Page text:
Olwen Fouéré has long been known for roles which have an uncomfortable yet unforgettable effect on their audience.
Decapitated by Nicolas Cage in Panos Cosmatos’ 2017 cult hit ‘Mandy’, the Irish actor is upping the ante even more by stepping into the shoes of one of horror’s most famous ‘final girls’ – Sally Hardesty – in new Netflix-produced horror The Texas Chainsaw Massacre (2022).
Directed by Emmy award-winner David Blue Garcia, The Texas Chainsaw Massacre is a direct sequel to Tobe Hooper’s 1974 slasher classic, set 48 years after the original film which depicted mass-murdering maniac and horror legend Leatherface’s reign of terror in Texas.
However, Leatherface isn’t the only one returning from the 70s slasher, with one surviving character from the original – Sally – back to give the mask-wearing, chainsaw-wielding madman a taste of his own medicine.
The Texas Chainsaw Massacre’s dark heart
"I actually didn’t know very much about The Texas Chainsaw Massacre,” says Fouéré “I probably saw it at the time, but in the 70s I would have definitely been more into the European movies. Ingmar Bergman (Director of The Seventh Seal) and the like.”
“It was interesting watching it back. I got why it was an instant classic. There’s a real dark heart to it. It’s kind of a masterpiece in a way. There’s so much more going on than just blood and the guts.
“In Texas Chainsaw 2022, it’s very much part of the story, or the franchise. People will love it, or inevitably compare it to the original, because the original definitely does have this dark heart to it.
"But I really liked the script for this Texas Chainsaw Massacre. It had a really anti-capitalism vibe to it.
"The original did too – but in a much more subliminal way. People sometimes say movies I have been in are ‘horror’ movies – such as Mandy – but I always felt there was more to them than that. I thought Mandy was more of an art house heavy metal film.”
Scream, Candyman, Halloween and the rise of horror ‘requels’
The 2022 Texas Chainsaw Massacre is the latest in a line of popular Hollywood ‘requels’, a phrase coined by the latest Scream film: movies which revisit the subject matter of an earlier film, but is not as a remake or a linear continuation of the plot.
Michael Myers return in Halloween (2018) and last year’s Halloween Kills were both box office hits, while Candyman also saw success with a re-imagined of the big screen smash by Oscar winner Jordan Peele.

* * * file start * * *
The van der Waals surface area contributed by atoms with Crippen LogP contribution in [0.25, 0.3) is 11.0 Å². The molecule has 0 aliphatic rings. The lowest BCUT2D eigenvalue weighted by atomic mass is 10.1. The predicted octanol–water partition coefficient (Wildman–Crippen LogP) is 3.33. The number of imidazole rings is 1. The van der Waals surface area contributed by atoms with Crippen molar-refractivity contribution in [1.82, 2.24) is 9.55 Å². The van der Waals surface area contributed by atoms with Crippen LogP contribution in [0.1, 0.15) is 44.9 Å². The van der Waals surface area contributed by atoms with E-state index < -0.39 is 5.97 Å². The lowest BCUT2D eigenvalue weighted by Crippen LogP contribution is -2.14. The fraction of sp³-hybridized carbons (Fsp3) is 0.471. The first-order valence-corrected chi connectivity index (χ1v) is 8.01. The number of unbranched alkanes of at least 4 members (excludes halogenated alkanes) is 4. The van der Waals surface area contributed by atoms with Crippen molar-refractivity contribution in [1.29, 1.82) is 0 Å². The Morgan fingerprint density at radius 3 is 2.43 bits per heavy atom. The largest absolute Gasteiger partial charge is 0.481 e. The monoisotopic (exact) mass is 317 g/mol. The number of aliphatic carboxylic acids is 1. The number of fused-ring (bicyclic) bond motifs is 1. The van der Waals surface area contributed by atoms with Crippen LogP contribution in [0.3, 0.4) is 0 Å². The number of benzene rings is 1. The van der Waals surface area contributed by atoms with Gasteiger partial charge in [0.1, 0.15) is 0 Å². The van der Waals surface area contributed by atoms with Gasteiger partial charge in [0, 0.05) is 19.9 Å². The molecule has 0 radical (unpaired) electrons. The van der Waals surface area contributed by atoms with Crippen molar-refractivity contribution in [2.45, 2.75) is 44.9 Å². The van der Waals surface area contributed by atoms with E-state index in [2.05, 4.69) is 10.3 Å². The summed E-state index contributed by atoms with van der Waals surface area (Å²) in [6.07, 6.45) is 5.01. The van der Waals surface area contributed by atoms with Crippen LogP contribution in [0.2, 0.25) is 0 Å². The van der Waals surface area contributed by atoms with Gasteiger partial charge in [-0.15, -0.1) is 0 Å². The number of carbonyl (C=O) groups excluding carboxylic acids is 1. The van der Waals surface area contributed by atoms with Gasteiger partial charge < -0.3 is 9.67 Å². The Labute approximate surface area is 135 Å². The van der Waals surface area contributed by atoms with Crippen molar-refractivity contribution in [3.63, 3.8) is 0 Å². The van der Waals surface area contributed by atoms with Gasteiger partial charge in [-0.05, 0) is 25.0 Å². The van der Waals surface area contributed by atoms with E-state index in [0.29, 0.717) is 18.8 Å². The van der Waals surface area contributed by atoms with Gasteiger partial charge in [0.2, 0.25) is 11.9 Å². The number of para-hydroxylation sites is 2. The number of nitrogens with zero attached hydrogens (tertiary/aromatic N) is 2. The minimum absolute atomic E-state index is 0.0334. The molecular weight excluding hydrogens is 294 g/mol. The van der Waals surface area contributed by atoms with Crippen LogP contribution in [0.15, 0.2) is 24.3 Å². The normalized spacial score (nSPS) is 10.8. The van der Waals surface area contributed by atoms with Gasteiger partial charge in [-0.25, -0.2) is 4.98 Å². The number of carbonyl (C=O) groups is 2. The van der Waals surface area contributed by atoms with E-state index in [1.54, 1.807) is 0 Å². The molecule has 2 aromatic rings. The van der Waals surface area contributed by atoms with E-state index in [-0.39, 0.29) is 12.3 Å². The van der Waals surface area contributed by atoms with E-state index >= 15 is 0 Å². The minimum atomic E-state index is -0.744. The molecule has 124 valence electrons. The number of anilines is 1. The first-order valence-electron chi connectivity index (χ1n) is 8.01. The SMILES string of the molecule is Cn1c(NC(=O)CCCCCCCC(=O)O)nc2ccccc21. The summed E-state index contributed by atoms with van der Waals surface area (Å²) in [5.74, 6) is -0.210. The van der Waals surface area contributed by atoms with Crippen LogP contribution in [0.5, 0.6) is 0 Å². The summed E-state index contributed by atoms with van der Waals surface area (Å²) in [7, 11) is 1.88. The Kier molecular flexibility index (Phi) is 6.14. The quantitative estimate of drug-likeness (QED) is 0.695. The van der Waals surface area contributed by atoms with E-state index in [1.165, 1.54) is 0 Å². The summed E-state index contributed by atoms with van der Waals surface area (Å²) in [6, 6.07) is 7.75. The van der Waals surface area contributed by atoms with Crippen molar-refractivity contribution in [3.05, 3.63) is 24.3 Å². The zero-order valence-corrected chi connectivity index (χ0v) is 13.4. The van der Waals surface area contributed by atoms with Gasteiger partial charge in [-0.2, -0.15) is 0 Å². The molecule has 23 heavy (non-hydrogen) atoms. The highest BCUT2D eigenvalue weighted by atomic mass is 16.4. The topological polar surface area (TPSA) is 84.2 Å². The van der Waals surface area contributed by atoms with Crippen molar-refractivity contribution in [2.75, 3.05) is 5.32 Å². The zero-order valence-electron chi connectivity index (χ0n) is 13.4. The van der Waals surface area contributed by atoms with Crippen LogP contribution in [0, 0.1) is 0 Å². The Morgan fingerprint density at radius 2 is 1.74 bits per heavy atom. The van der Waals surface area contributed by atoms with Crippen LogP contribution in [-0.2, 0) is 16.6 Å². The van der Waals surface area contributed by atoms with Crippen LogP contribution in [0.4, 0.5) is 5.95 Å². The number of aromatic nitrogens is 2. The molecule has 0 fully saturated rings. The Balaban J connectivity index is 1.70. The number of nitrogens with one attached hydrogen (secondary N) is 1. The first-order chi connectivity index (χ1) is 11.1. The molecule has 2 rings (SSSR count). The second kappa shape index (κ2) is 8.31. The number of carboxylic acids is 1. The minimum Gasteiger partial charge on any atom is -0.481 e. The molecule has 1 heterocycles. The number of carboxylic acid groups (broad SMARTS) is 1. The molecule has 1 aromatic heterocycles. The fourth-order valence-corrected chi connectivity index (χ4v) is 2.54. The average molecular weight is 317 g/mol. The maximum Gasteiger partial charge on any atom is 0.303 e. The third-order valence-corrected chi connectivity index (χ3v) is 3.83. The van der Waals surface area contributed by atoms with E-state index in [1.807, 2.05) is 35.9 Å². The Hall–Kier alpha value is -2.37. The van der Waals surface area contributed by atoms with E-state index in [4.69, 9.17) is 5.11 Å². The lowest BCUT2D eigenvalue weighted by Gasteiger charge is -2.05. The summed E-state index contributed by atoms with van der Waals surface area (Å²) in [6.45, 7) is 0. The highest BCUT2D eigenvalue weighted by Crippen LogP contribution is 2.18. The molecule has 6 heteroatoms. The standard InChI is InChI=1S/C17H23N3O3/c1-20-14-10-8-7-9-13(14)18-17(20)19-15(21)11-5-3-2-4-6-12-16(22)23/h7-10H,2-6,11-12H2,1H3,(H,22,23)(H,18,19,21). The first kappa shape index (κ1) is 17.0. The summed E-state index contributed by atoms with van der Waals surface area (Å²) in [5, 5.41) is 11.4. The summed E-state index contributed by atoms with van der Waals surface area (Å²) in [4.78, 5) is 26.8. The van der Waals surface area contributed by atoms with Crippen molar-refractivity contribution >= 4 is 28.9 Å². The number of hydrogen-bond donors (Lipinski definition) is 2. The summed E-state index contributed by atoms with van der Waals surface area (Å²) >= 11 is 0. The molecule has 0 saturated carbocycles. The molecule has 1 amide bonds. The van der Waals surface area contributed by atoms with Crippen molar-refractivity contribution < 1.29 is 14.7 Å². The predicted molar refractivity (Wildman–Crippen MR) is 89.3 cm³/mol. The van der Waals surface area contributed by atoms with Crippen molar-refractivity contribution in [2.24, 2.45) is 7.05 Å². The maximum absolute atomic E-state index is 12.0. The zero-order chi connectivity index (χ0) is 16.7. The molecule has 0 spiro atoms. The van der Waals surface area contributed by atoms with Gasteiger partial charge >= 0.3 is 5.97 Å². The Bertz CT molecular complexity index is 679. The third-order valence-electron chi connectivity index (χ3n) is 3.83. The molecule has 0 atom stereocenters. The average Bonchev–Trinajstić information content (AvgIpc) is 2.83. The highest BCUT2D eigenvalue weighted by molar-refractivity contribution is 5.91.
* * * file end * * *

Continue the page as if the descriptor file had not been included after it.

"I think it would be really interesting to write a PHD about it,” she laughs when asked about her thoughts on the current trend of horrors remakes.
"It is great in many ways. The fact that the original provokes such continuity is a really interesting and good thing because inevitably people will start going back through the catalogue.
"David Garcia said he would love to make another sequel after this one because, not only do the fans continue, but people who weren’t even born in 1974 become fans of the original movie and it’s great to see how it develops.
"So I think it’s a good thing, even though it is very hard to go back to what that original impulse is – but maybe that isn’t the point? It seeing about how the thread continues.
"I really regret I couldn’t go to a film screening for this one though – to hear everyone screaming!”
And while horror does often invoke plenty screams, it is also a genre that breeds fanatical fans.
The role of Sally Hardesty and ‘final girls’
So what challenges did the role of Sally Hardesty – originally portrayed by the late Marilyn Burns – bring 48 years on?
"The thing was, in my blissful ignorance, had no idea of just how iconic that role was. I didn’t even know about the trope of the ‘final girl’ had such a culture around it.
"I’m quite interested in creating links, but just with her look. I did explore trying to look similar to her, but it just didn’t work, so I knew I had to create my own Sally.
“You don’t get so-called character development in the original. The Sawyer family is the closest you get to it, really.
"So I didn’t think to much of it as a massive challenge. I do enjoy reading the comments on the trailer though, they say ‘oh she just wants to be Lawrie’ but I haven’t seen Halloween, so I can’t really comment on that!”
But for someone now destined to be immersed in horror history, what does Fouéré believe makes the perfect horror villain?
The ultimate horror villain
"There are very haunting moments in many films. I can’t say I liked it, but what had had a big effect on me was the very first The Omen movie. When I saw that, I had to make sure I didn’t walk the streets alone. I had to have a guy I could hang onto, and I had to go home when it was bright.
"There’s some psychological, deep, disturbing films too, but I think it comes down to what you can see – and what you can’t.
"What is interesting about Leatherface is that you never see his face. Someone asked me what it was like playing the part of the movie where Sally and Leatherface meet again, but it’s a weird one because she never sees his face.
"I think the best horrors come down to what you can see. I think the perfect horror villain is someone you don’t see properly, someone you can only feel or the shadow under the door but you know it’s them, or that. It feeds into our most primal fears.”
The Texas Chainsaw Massacre is released tomorrow (February 18) on Netflix UK.